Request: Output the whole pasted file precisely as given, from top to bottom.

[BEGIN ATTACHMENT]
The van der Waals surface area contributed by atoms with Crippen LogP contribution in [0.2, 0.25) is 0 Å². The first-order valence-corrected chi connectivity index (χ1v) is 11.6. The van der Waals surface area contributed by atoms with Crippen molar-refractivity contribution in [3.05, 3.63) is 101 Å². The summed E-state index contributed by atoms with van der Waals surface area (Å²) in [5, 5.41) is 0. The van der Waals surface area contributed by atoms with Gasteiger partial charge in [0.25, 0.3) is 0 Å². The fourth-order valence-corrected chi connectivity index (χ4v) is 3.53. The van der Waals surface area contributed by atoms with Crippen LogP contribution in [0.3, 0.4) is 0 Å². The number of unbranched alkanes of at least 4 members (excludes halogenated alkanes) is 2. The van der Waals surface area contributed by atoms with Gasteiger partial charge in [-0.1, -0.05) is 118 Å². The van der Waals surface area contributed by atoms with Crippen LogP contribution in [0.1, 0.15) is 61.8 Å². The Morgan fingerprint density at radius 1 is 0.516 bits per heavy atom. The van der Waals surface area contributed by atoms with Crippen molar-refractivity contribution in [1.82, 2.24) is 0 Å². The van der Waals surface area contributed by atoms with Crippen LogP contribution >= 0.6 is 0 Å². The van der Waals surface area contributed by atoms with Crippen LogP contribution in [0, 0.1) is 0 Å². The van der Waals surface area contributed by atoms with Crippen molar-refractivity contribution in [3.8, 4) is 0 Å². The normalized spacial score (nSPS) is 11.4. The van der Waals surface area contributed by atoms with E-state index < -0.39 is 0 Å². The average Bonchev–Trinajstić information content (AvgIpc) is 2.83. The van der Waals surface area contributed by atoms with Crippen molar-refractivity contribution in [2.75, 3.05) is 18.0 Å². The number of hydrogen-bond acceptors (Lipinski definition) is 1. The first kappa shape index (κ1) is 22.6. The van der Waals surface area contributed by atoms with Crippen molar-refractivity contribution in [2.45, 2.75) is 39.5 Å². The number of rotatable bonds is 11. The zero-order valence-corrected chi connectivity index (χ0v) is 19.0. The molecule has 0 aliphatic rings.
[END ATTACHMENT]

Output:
The van der Waals surface area contributed by atoms with Crippen LogP contribution in [0.2, 0.25) is 0 Å². The first-order valence-corrected chi connectivity index (χ1v) is 11.6. The van der Waals surface area contributed by atoms with Crippen molar-refractivity contribution in [3.05, 3.63) is 101 Å². The summed E-state index contributed by atoms with van der Waals surface area (Å²) in [5, 5.41) is 0. The van der Waals surface area contributed by atoms with Gasteiger partial charge in [0.25, 0.3) is 0 Å². The fourth-order valence-corrected chi connectivity index (χ4v) is 3.53. The van der Waals surface area contributed by atoms with Crippen LogP contribution in [0.3, 0.4) is 0 Å². The number of unbranched alkanes of at least 4 members (excludes halogenated alkanes) is 2. The van der Waals surface area contributed by atoms with Gasteiger partial charge in [-0.1, -0.05) is 118 Å². The van der Waals surface area contributed by atoms with Crippen LogP contribution in [0.1, 0.15) is 61.8 Å². The Morgan fingerprint density at radius 1 is 0.516 bits per heavy atom. The van der Waals surface area contributed by atoms with Crippen molar-refractivity contribution in [1.82, 2.24) is 0 Å². The van der Waals surface area contributed by atoms with Crippen LogP contribution >= 0.6 is 0 Å². The van der Waals surface area contributed by atoms with Crippen LogP contribution in [0, 0.1) is 0 Å². The van der Waals surface area contributed by atoms with Crippen molar-refractivity contribution in [3.8, 4) is 0 Å². The normalized spacial score (nSPS) is 11.4. The van der Waals surface area contributed by atoms with E-state index < -0.39 is 0 Å². The average Bonchev–Trinajstić information content (AvgIpc) is 2.83. The van der Waals surface area contributed by atoms with Crippen molar-refractivity contribution in [2.75, 3.05) is 18.0 Å². The number of hydrogen-bond acceptors (Lipinski definition) is 1. The first kappa shape index (κ1) is 22.6. The van der Waals surface area contributed by atoms with Crippen molar-refractivity contribution in [2.45, 2.75) is 39.5 Å². The number of rotatable bonds is 11. The zero-order valence-corrected chi connectivity index (χ0v) is 19.0. The molecule has 0 aliphatic rings.